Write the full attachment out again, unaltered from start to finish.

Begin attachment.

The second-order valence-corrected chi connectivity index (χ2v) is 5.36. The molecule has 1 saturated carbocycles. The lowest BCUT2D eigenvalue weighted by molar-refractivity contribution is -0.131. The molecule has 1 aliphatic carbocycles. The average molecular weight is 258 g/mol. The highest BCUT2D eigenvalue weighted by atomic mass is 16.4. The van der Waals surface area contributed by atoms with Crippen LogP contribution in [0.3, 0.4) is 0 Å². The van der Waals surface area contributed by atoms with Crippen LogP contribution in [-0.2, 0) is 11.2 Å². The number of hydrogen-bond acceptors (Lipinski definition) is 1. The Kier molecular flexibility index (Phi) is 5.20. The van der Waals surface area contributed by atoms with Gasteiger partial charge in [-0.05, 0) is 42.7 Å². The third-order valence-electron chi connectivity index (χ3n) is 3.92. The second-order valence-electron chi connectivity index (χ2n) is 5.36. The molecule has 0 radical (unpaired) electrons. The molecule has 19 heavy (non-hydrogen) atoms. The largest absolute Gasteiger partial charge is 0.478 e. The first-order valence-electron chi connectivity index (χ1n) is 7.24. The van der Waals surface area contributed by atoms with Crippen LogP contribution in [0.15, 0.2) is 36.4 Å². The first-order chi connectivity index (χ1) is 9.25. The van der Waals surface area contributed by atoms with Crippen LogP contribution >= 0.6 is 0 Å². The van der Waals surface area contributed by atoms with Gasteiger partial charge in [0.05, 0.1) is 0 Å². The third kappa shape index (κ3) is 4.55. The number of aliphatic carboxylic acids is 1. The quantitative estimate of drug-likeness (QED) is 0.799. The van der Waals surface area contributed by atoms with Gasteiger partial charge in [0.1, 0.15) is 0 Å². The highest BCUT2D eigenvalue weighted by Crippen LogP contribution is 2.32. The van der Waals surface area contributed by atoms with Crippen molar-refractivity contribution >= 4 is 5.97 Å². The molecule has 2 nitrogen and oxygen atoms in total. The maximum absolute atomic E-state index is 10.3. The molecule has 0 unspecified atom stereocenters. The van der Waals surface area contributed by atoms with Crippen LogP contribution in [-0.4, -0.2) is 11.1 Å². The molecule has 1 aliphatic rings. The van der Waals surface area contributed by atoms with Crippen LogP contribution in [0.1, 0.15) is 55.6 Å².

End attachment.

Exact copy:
The second-order valence-corrected chi connectivity index (χ2v) is 5.36. The molecule has 1 saturated carbocycles. The lowest BCUT2D eigenvalue weighted by molar-refractivity contribution is -0.131. The molecule has 1 aliphatic carbocycles. The average molecular weight is 258 g/mol. The highest BCUT2D eigenvalue weighted by atomic mass is 16.4. The van der Waals surface area contributed by atoms with Crippen LogP contribution in [0.3, 0.4) is 0 Å². The van der Waals surface area contributed by atoms with Crippen LogP contribution in [-0.2, 0) is 11.2 Å². The number of hydrogen-bond acceptors (Lipinski definition) is 1. The Kier molecular flexibility index (Phi) is 5.20. The van der Waals surface area contributed by atoms with Gasteiger partial charge in [-0.05, 0) is 42.7 Å². The third-order valence-electron chi connectivity index (χ3n) is 3.92. The second-order valence-electron chi connectivity index (χ2n) is 5.36. The molecule has 0 radical (unpaired) electrons. The molecule has 19 heavy (non-hydrogen) atoms. The largest absolute Gasteiger partial charge is 0.478 e. The first-order valence-electron chi connectivity index (χ1n) is 7.24. The van der Waals surface area contributed by atoms with Crippen LogP contribution in [0.15, 0.2) is 36.4 Å². The first-order chi connectivity index (χ1) is 9.25. The van der Waals surface area contributed by atoms with Crippen LogP contribution >= 0.6 is 0 Å². The van der Waals surface area contributed by atoms with Gasteiger partial charge in [0.05, 0.1) is 0 Å². The third kappa shape index (κ3) is 4.55. The number of aliphatic carboxylic acids is 1. The quantitative estimate of drug-likeness (QED) is 0.799. The van der Waals surface area contributed by atoms with Gasteiger partial charge in [0.1, 0.15) is 0 Å². The highest BCUT2D eigenvalue weighted by Crippen LogP contribution is 2.32. The van der Waals surface area contributed by atoms with Crippen molar-refractivity contribution >= 4 is 5.97 Å². The molecule has 2 nitrogen and oxygen atoms in total. The maximum absolute atomic E-state index is 10.3. The molecule has 0 unspecified atom stereocenters. The van der Waals surface area contributed by atoms with Crippen LogP contribution in [-0.4, -0.2) is 11.1 Å². The molecule has 1 aliphatic rings. The van der Waals surface area contributed by atoms with Crippen LogP contribution in [0.1, 0.15) is 55.6 Å².